Cook a chopped red onion in olive oil for a minute or two. When it’s soft, add a big pinch of ground cumin or coriander and some salt and pepper. Keeping the heat relatively high, add about 450g of fish fillets (white fish works well here; you can also try crab or prawns) and stir to break them into chunks, cooking until they’re just opaque. Remove from the heat, squeeze lime juice over the mixture and scrape up any browned bits from the bottom of the pan. Warm corn tortillas and fill with the fish mixture. Top with shredded cabbage, chopped tomato, a splash of hot sauce (red Tabasco is good) and a dollop of sour cream.
    8. Honey Eggplant
    Combine half a cup each of chopped parsley and breadcrumbs with three tablespoons of olive oil, two tablespoons of honey, a minced garlic clove and a pinch of salt. Cut one large or two medium eggplants crosswise into 2.5-centimetre slices and score the top of each slice.
    Put the slices in a dish and spread the breadcrumb mixture over the tops, pressing it into the slits. Partially cover with wax paper and microwave on high for about five minutes. Remove the paper and cook for another two or three minutes, until very soft. Sprinkle with lemon juice and serve with yoghurt on the side.
    9. Korean Braaied Beef
    Slice a fillet steak into two-centimetre pieces. Mix together a teaspoon of sesame oil, a tablespoon of brown sugar, three tablespoons of soy sauce, a tablespoon of a little honey mixed with warm water, two minced cloves of garlic and a pinch of dried chilli flakes. Brush the meat with the sauce and braai until it begins to crisp (about two minutes per side), basting frequently. Serve the beef sprinkled with toasted sesame seeds and chopped spring onions.
    READ MORE: Here’s How To Make The Viral TikTok Green Goddess Salad
    10. Spicy Braaied Pork with Peach Marmalade
    Combine a quarter cup of peach or apricot preserve with some minced garlic, a tablespoon of olive oil, a tablespoon of soy sauce, half a teaspoon of mustard powder, a pinch of cayenne pepper and salt. Coat thin, boneless pork chops with the marmalade and place on the braai, taking care not to let the marmalade burn. Slice fresh peaches or apricots in half and remove the pits; sprinkle with salt and cook flesh-side down until they start to brown and just soften. Serve the fruit with the pork. More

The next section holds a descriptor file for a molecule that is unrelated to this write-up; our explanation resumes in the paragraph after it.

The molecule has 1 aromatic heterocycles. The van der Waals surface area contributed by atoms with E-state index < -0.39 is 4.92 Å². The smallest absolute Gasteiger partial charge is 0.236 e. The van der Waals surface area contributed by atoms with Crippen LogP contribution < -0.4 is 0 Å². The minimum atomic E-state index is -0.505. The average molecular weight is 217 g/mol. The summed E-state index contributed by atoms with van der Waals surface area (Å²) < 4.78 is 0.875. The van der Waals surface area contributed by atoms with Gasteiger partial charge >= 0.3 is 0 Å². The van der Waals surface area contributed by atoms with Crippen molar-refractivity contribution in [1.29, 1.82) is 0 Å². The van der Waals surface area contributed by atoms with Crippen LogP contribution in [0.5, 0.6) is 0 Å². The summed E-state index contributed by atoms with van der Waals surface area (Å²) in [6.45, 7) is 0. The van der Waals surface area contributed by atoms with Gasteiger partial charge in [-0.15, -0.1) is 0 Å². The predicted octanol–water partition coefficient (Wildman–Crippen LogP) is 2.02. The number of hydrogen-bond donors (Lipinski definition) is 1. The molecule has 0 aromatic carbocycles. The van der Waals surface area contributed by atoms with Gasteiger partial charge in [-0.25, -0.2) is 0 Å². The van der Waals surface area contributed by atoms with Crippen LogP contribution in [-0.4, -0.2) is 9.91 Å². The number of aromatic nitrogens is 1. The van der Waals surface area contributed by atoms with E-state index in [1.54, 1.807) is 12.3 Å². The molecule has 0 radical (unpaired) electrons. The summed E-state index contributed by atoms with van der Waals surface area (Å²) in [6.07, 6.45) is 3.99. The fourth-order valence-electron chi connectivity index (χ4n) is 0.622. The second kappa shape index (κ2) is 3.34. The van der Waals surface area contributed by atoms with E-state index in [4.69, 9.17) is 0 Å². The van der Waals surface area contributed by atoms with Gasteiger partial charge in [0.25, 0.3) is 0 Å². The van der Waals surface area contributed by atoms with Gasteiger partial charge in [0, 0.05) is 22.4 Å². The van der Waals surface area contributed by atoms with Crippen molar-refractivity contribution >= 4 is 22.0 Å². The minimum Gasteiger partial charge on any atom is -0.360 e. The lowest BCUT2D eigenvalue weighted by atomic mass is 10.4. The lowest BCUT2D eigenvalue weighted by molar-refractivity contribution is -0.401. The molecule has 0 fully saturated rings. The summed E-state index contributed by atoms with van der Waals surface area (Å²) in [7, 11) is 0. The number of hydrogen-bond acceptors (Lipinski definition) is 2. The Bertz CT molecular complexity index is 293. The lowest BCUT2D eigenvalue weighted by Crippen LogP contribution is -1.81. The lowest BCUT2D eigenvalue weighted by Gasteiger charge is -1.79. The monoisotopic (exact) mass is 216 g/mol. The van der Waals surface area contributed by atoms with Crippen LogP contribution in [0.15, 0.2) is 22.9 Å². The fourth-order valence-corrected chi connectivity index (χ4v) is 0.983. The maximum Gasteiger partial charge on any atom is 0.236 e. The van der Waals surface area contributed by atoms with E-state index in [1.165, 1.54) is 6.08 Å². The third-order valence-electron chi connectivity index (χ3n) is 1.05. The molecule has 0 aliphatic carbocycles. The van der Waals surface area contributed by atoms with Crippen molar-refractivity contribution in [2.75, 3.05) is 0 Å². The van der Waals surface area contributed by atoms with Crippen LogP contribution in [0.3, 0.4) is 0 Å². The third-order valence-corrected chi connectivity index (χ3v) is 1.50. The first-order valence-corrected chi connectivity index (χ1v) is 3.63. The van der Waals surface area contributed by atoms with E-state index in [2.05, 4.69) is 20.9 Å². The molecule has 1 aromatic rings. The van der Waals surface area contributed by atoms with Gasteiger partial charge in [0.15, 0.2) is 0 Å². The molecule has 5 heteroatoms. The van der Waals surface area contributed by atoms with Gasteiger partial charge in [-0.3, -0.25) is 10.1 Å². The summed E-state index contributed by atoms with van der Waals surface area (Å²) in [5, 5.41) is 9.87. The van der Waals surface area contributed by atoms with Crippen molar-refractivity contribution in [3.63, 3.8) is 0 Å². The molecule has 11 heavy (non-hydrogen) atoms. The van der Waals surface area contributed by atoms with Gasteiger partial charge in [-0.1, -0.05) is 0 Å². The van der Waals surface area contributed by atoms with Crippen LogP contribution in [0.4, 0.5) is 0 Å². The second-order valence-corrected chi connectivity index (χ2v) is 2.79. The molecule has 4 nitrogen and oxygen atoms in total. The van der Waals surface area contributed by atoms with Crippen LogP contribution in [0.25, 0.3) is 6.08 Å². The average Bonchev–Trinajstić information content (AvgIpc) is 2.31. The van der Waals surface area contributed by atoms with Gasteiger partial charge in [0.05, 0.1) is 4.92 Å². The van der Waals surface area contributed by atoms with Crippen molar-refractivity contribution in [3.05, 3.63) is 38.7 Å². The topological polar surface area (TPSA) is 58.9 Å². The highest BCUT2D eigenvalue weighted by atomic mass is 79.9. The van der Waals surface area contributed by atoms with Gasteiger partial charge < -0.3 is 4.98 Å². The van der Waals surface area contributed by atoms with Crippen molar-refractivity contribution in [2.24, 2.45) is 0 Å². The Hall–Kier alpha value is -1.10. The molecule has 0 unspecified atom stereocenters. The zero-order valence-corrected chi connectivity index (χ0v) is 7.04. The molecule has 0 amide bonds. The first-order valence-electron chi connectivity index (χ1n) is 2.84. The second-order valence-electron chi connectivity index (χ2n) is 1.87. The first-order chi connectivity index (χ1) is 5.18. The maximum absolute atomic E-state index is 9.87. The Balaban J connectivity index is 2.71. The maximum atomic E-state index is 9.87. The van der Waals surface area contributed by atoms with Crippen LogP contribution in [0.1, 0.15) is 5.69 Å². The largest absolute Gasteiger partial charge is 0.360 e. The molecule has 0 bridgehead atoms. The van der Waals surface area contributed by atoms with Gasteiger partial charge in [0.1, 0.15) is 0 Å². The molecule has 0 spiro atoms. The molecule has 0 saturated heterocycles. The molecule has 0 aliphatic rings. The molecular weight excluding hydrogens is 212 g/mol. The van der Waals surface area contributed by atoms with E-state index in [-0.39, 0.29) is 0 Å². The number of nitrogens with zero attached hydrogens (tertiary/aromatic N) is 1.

• in

    You’ve Got To Try These Super Simple Summer Rolls With Asian-Style Sauce

    These summer rolls are a great way to slip some fresh veggies into the mix! We’ve swapped out rice paper rolls for baby spinach leaves – more nutrients – and the pickle gives this dish a zingy, juicy crunch. These summer rolls are low-carb, healthy, low-kilojoule and pack a flavour punch. You’ll be having thirds and fourths before you know it.
    Here’s how to make leafy summer rolls with an Asian-style dipping sauce…
    Asian summer rolls
    Ingredients 
    – 12 large baby spinach leaves– 2 baby/Mediterranean cucumbers, julienned– Crispy onion sprinkle– Beetroot microgreens– 12 long chives, blanched
    For the pickle
    – ½ cup lime juice– 2 tsp sugar– 2 medium-sized carrots, julienned– 2 thumb-sized pieces of ginger, julienned– 2 long green chillies, seeded and julienned
    READ MORE: 9 Breakfast Ideas That’ll Give You A Better Boost Than Coffee
    For the dipping sauce
    – 2 tbsp soy sauce– 1 tbsp balsamic vinegar– 3 tbsp water– 1 tsp red spring onions, sliced
    Summer Rolls With Sauce: Method
    1/ Make the pickle by mixing the lime juice and sugar in a bowl, then add the carrot, ginger and chillies and toss well. Leave for 10 minutes.2/ Mix together all ingredients for dipping sauce and set aside.3/ Place some of the carrot pickle on a spinach leaf, add some cucumber, a little of the onion sprinkle and one or two micro greens. Roll up and tie with a blanched chive.
    SERVES 12. Per 71g serving or bundle: 85kJ, 0g fat (0g sat), 5g carbs, 210mg sodium, 1g fibre, 1g protein
    READ MORE: 24 High-Fibre Foods That Should Be On Your Plate Every Day, According To Nutritionists
    Cook’s note
    These need to be made fresh just before serving. If you can’t be bothered with the finicky task of wrapping and tying each roll, spoon the filling into individual baby gem lettuce leaves and serve the dipping sauce with a spoon, so guests can spoon it over the filling just before eating. More

  • in

    28 Easy Food Swaps That’ll Help You Lose Weight

    There’s a simple hack that can boost your weight loss, leave you feeling fuller for longer and have you feeling more regular. It’s called fibre and this often-overlooked food can deliver major benefits to your body. Not only does it keep your system nice and clean, fibre has a genius move in its arsenal: the ability to keep you feeling fuller for longer, boosting satiety. That feeling of fullness is a major key in weight loss, prompting you to eat less instead of more. These genius food swaps find the high-fibre substitutes of other foods, which are often healthier, too.
    Why you need to switch up your food
    We all know our bodies need calcium for bones, vitamin C to fend off colds and chocolate to save relationships. But when it comes to losing weight, the nutritional information is a little more confusing. The mighty trilogy of nutrients – protein, carbohydrates and fat – garners most of the food industry’s attention, but it’s becoming increasingly clear that fibre needs to be the fourth leg of the dietary table.
    Study after study shows that not only does fibre help lower your risk of cancer, heart attack and high blood pressure, it also keeps you full and helps you decrease the total amount of kilojoules you consume every day. Trouble is, most of us think that getting the recommended 30g of fibre a day means eating cereal that tastes like the box it comes in. But that isn’t the case. You can sneak fibre into your diet anywhere…